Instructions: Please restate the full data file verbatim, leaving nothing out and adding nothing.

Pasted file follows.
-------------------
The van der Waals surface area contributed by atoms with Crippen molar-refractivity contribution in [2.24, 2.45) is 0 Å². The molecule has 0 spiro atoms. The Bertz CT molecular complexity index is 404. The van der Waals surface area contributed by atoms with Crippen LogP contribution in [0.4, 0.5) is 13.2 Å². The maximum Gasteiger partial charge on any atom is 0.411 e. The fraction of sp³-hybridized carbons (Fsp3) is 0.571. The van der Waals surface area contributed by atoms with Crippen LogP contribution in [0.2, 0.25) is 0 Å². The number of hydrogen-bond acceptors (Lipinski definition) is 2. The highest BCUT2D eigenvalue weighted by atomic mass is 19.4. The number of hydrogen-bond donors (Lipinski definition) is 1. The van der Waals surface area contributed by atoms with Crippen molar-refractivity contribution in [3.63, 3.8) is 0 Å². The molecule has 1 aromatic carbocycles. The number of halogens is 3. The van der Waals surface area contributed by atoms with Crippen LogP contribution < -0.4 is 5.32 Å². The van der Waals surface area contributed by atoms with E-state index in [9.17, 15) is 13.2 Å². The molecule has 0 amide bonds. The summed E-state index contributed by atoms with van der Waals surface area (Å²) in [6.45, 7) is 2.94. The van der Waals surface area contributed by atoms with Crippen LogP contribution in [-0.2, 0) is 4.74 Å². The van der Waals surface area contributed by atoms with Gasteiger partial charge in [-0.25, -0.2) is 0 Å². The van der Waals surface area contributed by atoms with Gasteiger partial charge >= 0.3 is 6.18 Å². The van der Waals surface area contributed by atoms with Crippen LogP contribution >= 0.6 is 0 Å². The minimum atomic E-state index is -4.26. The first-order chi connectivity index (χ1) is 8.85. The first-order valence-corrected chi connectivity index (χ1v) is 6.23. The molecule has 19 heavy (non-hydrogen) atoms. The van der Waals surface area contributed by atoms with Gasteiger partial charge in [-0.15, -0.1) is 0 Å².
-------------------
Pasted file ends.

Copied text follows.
The van der Waals surface area contributed by atoms with Crippen molar-refractivity contribution in [2.24, 2.45) is 0 Å². The molecule has 0 spiro atoms. The Bertz CT molecular complexity index is 404. The van der Waals surface area contributed by atoms with Crippen LogP contribution in [0.4, 0.5) is 13.2 Å². The maximum Gasteiger partial charge on any atom is 0.411 e. The fraction of sp³-hybridized carbons (Fsp3) is 0.571. The van der Waals surface area contributed by atoms with Crippen LogP contribution in [0.2, 0.25) is 0 Å². The number of hydrogen-bond acceptors (Lipinski definition) is 2. The highest BCUT2D eigenvalue weighted by atomic mass is 19.4. The number of hydrogen-bond donors (Lipinski definition) is 1. The van der Waals surface area contributed by atoms with Crippen molar-refractivity contribution in [3.63, 3.8) is 0 Å². The molecule has 1 aromatic carbocycles. The number of halogens is 3. The van der Waals surface area contributed by atoms with Crippen LogP contribution < -0.4 is 5.32 Å². The van der Waals surface area contributed by atoms with E-state index in [9.17, 15) is 13.2 Å². The molecule has 0 amide bonds. The summed E-state index contributed by atoms with van der Waals surface area (Å²) in [6.45, 7) is 2.94. The van der Waals surface area contributed by atoms with Crippen LogP contribution in [-0.2, 0) is 4.74 Å². The van der Waals surface area contributed by atoms with Gasteiger partial charge in [-0.25, -0.2) is 0 Å². The van der Waals surface area contributed by atoms with Gasteiger partial charge >= 0.3 is 6.18 Å². The van der Waals surface area contributed by atoms with Crippen LogP contribution >= 0.6 is 0 Å². The minimum atomic E-state index is -4.26. The first-order chi connectivity index (χ1) is 8.85. The first-order valence-corrected chi connectivity index (χ1v) is 6.23. The molecule has 19 heavy (non-hydrogen) atoms. The van der Waals surface area contributed by atoms with Gasteiger partial charge in [-0.15, -0.1) is 0 Å².